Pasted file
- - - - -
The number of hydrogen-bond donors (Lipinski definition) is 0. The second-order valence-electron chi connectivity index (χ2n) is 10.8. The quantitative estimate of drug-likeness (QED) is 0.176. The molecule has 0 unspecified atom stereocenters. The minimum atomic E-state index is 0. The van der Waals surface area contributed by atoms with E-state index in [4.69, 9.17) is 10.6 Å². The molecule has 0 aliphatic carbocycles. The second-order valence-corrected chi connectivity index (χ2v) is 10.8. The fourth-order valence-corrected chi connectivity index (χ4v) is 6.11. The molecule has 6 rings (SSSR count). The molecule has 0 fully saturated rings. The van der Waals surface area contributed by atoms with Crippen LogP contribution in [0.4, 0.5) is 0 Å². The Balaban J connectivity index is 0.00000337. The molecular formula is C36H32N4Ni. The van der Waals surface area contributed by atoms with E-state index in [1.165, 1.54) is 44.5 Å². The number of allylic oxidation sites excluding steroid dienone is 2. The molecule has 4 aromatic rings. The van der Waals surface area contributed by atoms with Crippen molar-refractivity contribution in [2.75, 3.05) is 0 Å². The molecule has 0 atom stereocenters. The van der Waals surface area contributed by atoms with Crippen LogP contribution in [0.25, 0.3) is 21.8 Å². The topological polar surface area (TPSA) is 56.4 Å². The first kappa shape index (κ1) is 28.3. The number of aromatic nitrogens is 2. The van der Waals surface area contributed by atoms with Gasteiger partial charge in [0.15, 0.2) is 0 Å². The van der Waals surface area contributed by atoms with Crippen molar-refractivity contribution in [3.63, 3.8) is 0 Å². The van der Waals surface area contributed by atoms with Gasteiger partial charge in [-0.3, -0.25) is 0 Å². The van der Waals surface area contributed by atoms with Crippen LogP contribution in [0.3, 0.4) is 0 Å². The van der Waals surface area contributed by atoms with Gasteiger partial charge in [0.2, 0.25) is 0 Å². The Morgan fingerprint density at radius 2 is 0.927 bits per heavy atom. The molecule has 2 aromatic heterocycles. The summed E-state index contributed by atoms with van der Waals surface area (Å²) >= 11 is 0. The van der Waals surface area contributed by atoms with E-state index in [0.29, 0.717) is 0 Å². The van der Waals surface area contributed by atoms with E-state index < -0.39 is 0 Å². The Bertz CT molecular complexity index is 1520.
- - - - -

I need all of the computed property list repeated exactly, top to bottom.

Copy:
The number of hydrogen-bond donors (Lipinski definition) is 0. The second-order valence-electron chi connectivity index (χ2n) is 10.8. The quantitative estimate of drug-likeness (QED) is 0.176. The molecule has 0 unspecified atom stereocenters. The minimum atomic E-state index is 0. The van der Waals surface area contributed by atoms with E-state index in [4.69, 9.17) is 10.6 Å². The molecule has 0 aliphatic carbocycles. The second-order valence-corrected chi connectivity index (χ2v) is 10.8. The fourth-order valence-corrected chi connectivity index (χ4v) is 6.11. The molecule has 6 rings (SSSR count). The molecule has 0 fully saturated rings. The van der Waals surface area contributed by atoms with Crippen LogP contribution in [0.4, 0.5) is 0 Å². The Balaban J connectivity index is 0.00000337. The molecular formula is C36H32N4Ni. The van der Waals surface area contributed by atoms with E-state index in [1.165, 1.54) is 44.5 Å². The number of allylic oxidation sites excluding steroid dienone is 2. The molecule has 4 aromatic rings. The van der Waals surface area contributed by atoms with Crippen molar-refractivity contribution in [2.75, 3.05) is 0 Å². The molecule has 0 atom stereocenters. The van der Waals surface area contributed by atoms with Crippen LogP contribution in [0.25, 0.3) is 21.8 Å². The topological polar surface area (TPSA) is 56.4 Å². The first kappa shape index (κ1) is 28.3. The number of aromatic nitrogens is 2. The van der Waals surface area contributed by atoms with Gasteiger partial charge in [0.15, 0.2) is 0 Å². The van der Waals surface area contributed by atoms with Crippen molar-refractivity contribution in [3.63, 3.8) is 0 Å². The van der Waals surface area contributed by atoms with Gasteiger partial charge in [-0.3, -0.25) is 0 Å². The van der Waals surface area contributed by atoms with Crippen LogP contribution in [0.3, 0.4) is 0 Å². The van der Waals surface area contributed by atoms with Gasteiger partial charge in [0.2, 0.25) is 0 Å². The Morgan fingerprint density at radius 2 is 0.927 bits per heavy atom. The molecule has 2 aromatic heterocycles. The summed E-state index contributed by atoms with van der Waals surface area (Å²) >= 11 is 0. The van der Waals surface area contributed by atoms with E-state index in [0.29, 0.717) is 0 Å². The van der Waals surface area contributed by atoms with E-state index < -0.39 is 0 Å². The Bertz CT molecular complexity index is 1520.